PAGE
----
Schenectady school district voters made it clear during last month’s election they want a change of direction.
The existing school board should honor their wishes and hold off on appointing a new interim superintendent until the new board takes office July 1.
When the voters speak, listen to them.
At issue is whether the current board should move ahead with appointing a replacement for outgoing interim Superintendent Aaron Bochniak, who is leaving the district over the summer to take a new job elsewhere. (Read our latest story here.)
His departure will leave the district without a chief executive while the new school board conducts a search for a permanent leader.
Those who say the current board should move forward right away with appointing a new interim superintendent say it’s urgent that the district have a leader as soon as possible to ensure a smooth transition into the upcoming school year.
Anyone who’s placed in charge of the district will have plenty on his or her plate from Day 1, not only managing the educational mission of the district, which is enough of a challenge, but doing so as students and teachers transition back to a traditional school environment following the past year’s COVID crisis. And given the amount of time the district has taken to find a permanent superintendent — well over a year now — it’s likely the interim superintendent could have a lengthy tenure.
So they have to find the right interim, and they can’t drag their feet because time is of the essence.
So what to do?
It would be unfair to voters, the new school board members and the entire school community if the current board installed an interim superintendent who didn’t reflect the values, experience and vision of the incoming board.
It’s the incoming board that will set the direction of the district for the immediate future.
It’s the incoming board that will have to work with any interim superintendent who gets appointed.
It’s the incoming board that will be held responsible for the decisions that individual makes with regard to new hirings, educational policy and budget allocations during the upcoming school year.
It’s only right and logical that the incoming board have the final say over who gets that job.
The current board has already done much of the legwork to find an interim superintendent, and it would be a waste of their time and energy to ignore those efforts and start the search for a new interim superintendent from scratch on July 1.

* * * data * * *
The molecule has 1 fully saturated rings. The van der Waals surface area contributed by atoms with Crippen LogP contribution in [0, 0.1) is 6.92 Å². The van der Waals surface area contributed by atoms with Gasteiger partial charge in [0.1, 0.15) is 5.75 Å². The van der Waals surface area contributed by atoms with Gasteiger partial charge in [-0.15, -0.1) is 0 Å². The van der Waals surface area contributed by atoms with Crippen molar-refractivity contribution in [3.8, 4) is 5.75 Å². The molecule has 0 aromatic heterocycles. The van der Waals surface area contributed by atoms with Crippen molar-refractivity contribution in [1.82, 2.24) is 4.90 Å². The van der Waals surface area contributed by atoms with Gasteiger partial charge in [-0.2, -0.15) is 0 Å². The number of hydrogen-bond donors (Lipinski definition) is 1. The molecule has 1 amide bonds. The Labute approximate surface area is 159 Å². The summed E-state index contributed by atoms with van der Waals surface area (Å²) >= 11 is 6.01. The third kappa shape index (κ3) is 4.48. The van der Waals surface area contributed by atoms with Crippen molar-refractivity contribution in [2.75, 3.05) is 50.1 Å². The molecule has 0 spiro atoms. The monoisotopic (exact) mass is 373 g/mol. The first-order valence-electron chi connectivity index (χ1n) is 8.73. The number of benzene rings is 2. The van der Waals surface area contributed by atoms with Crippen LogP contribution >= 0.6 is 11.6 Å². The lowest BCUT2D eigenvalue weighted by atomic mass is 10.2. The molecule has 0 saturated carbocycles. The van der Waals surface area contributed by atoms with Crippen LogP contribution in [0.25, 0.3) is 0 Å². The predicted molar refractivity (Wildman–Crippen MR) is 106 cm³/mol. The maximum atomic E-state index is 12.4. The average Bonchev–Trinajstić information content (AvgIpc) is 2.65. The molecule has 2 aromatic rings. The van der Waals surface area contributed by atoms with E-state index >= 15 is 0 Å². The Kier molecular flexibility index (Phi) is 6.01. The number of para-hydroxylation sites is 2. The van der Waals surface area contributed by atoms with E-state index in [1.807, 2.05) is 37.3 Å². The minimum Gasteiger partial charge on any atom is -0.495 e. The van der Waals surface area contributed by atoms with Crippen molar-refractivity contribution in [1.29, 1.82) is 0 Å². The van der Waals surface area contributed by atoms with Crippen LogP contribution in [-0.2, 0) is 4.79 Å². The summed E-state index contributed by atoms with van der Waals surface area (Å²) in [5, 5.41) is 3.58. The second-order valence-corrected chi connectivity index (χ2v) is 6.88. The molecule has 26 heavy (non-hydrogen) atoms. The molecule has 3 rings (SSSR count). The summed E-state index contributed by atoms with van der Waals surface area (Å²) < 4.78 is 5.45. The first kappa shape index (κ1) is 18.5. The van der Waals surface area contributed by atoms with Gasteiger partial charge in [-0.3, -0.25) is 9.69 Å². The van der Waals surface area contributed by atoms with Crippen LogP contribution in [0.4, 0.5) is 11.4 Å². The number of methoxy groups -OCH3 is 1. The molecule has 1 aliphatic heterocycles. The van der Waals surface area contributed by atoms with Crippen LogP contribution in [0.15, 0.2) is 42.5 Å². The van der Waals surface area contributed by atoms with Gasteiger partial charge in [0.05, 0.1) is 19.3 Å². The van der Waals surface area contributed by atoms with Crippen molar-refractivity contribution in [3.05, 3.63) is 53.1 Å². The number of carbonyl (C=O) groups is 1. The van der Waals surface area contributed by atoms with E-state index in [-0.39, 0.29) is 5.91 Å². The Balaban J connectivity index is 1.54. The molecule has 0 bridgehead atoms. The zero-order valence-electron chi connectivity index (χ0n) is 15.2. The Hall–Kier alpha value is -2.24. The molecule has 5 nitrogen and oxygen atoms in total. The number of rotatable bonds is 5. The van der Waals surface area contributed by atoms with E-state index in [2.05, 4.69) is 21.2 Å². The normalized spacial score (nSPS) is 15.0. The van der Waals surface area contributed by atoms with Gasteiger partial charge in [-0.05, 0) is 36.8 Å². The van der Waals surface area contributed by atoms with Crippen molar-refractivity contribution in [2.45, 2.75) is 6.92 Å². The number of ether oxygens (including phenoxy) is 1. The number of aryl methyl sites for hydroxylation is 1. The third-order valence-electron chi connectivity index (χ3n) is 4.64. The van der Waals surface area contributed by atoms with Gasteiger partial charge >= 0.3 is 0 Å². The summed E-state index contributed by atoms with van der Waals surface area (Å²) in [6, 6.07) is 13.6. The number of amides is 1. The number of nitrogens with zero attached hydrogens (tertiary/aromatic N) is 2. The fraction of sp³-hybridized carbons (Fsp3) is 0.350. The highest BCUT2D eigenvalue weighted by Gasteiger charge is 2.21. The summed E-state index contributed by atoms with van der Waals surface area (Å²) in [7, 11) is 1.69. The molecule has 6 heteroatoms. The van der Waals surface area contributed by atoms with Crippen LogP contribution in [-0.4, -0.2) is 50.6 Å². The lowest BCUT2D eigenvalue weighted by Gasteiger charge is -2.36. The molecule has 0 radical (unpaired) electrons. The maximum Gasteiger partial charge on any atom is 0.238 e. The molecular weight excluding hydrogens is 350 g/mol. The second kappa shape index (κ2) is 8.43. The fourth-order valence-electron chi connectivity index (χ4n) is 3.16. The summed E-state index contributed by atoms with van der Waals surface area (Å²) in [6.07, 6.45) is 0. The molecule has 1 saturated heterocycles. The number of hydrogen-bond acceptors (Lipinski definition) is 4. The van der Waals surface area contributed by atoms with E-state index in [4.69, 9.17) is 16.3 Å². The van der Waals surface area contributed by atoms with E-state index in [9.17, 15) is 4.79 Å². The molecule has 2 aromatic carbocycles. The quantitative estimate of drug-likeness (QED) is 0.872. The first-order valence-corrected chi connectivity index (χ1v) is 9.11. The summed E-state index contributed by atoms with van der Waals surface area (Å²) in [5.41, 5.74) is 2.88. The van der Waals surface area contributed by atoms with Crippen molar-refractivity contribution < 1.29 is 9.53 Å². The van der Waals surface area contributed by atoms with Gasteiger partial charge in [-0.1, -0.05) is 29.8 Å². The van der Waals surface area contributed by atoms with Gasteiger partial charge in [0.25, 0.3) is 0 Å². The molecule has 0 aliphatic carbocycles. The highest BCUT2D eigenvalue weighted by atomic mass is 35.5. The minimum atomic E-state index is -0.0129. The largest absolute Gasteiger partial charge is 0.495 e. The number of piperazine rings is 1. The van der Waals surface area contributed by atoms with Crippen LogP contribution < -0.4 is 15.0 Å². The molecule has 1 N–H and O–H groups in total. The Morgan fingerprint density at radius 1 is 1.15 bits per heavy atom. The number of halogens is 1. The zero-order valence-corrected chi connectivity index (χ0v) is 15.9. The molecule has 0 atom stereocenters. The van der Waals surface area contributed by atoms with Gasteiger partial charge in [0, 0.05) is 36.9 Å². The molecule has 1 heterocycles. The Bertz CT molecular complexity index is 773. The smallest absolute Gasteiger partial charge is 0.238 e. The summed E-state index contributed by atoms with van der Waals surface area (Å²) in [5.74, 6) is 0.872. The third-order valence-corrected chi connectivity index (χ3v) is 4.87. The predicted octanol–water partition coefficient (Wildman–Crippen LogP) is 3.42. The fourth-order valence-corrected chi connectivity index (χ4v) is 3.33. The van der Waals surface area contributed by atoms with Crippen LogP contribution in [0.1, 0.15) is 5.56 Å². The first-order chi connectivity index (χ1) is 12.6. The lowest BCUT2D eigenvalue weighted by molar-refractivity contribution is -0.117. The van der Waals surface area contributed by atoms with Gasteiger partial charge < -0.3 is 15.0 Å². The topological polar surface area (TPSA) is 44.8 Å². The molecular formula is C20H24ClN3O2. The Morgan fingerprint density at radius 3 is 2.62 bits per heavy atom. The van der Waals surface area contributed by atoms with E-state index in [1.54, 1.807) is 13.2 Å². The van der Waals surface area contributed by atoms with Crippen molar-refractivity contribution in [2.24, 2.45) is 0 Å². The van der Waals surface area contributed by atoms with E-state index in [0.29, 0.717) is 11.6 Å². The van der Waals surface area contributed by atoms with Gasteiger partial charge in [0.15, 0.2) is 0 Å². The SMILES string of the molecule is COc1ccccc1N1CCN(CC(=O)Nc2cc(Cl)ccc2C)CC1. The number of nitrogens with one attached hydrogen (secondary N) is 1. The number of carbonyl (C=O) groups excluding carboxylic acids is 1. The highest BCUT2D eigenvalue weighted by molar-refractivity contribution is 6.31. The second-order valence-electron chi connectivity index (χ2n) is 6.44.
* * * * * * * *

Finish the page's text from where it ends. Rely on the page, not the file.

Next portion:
So far, the current board has done much of the search in secret. And because of the different philosophies espoused by the outgoing board members compared with the incoming members, the new board members and citizens are right to be trepidatious about who the current board might select if given the chance.
To resolve this issue, the existing board must agree not to appoint a new interim superintendent before July 1. While every day of delay puts the new interim superintendent an extra day behind, and while waiting might cause some potential candidates to look elsewhere for a job, it’s the right decision.
If we were talking about waiting months for the new board to be seated, we might not be having this discussion. But because the new board takes office only in about 10 days, the decision can wait.
In the meantime, the old board must allow the incoming board members, Jamaica Miles and Erica Brockmyer, to actively participate in the current search process, including letting them know where the district in the process, who the candidates might be and what criteria have been used to evaluate candidates so far.
Under the state Open Meetings Law, board members are entitled to exclude the public from certain discussions, but that doesn’t necessarily mean they are required to.
Unless discussion of a particular topic with nonboard members is specifically prohibited by law, board members may invite nonboard members into their closed-door executive sessions.
Doing this will help smooth the transition to the new board and allow the process for selecting a new interim superintendent to continue moving forward.
It also might allay some of the fears the new board members and others in the community have about the potential candidates for interim superintendent.
The bottom line with any decision by government is what do the voters want.
The voters in Schenectady have made their views clear.
The elected officials have a duty to honor them.